AgEvidence is a new online dashboard where farmers and soil health experts can access cutting-edge research into the impact of soil health practices in the U.S. Corn Belt. Dr. Steve Wood, Senior Scientist for Agriculture and Food Systems for The Nature Conservancy and AgEvidence project lead, believes the tool gives access to foundational data on soil health that can keep the industry and its stakeholders moving forward together.
“You don’t need to be a scientist at the university with a subscription to the academic journals in order to get the data,” Wood says. “This platform makes sure everyone has the same tools in their toolkit.”
In total, the database includes about 16,000 data points, which come from nearly 300 studies. The studies cover different locations, different measurements, and span a 40-year period.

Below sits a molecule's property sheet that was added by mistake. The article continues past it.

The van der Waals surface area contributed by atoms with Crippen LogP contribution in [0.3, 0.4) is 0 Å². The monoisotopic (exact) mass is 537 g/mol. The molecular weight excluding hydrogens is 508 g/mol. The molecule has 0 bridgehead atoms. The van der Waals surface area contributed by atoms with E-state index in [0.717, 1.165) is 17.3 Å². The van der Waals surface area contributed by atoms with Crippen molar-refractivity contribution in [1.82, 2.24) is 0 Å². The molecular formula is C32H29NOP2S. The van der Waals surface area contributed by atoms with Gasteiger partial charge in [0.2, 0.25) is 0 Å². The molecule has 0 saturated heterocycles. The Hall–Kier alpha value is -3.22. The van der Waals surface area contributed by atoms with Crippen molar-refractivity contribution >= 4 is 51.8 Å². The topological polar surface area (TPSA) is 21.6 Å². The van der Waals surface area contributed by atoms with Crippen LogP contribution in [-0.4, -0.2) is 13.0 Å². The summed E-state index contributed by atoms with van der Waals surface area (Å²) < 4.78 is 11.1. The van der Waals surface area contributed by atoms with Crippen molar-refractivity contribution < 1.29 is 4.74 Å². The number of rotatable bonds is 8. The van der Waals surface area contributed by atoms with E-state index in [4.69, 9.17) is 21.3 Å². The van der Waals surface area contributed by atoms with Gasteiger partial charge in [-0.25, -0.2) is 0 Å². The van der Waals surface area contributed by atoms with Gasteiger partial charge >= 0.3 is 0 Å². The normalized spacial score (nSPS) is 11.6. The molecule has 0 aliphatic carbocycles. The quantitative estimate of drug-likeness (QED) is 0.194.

In order for research to be included in AgEvidence, it must first be published in a peer-reviewed journal. Studies also must be taking real measurements in the field. No modeling or simulated growing systems – like lab- or greenhouse-based studies – are included.
For first-time researchers or someone who isn’t a skilled scientist, AgEvidence distills findings down to a manageable set of insights. For example, the main page of the AgEvidence website curates results related to commonly asked questions like, “Which practices most improve water quality?” or “What’s the impact of conservation tillage?”
“We just wanted to make the data really quickly and readily available for folks who are working on this issue day to day, and want to be able to have easy access to the data in a nice, visual, compelling format,” Wood says.
Learn more from Wood about the AgEvidence tool by tuning into the podcast above and visit www.agevidence.org to explore the database.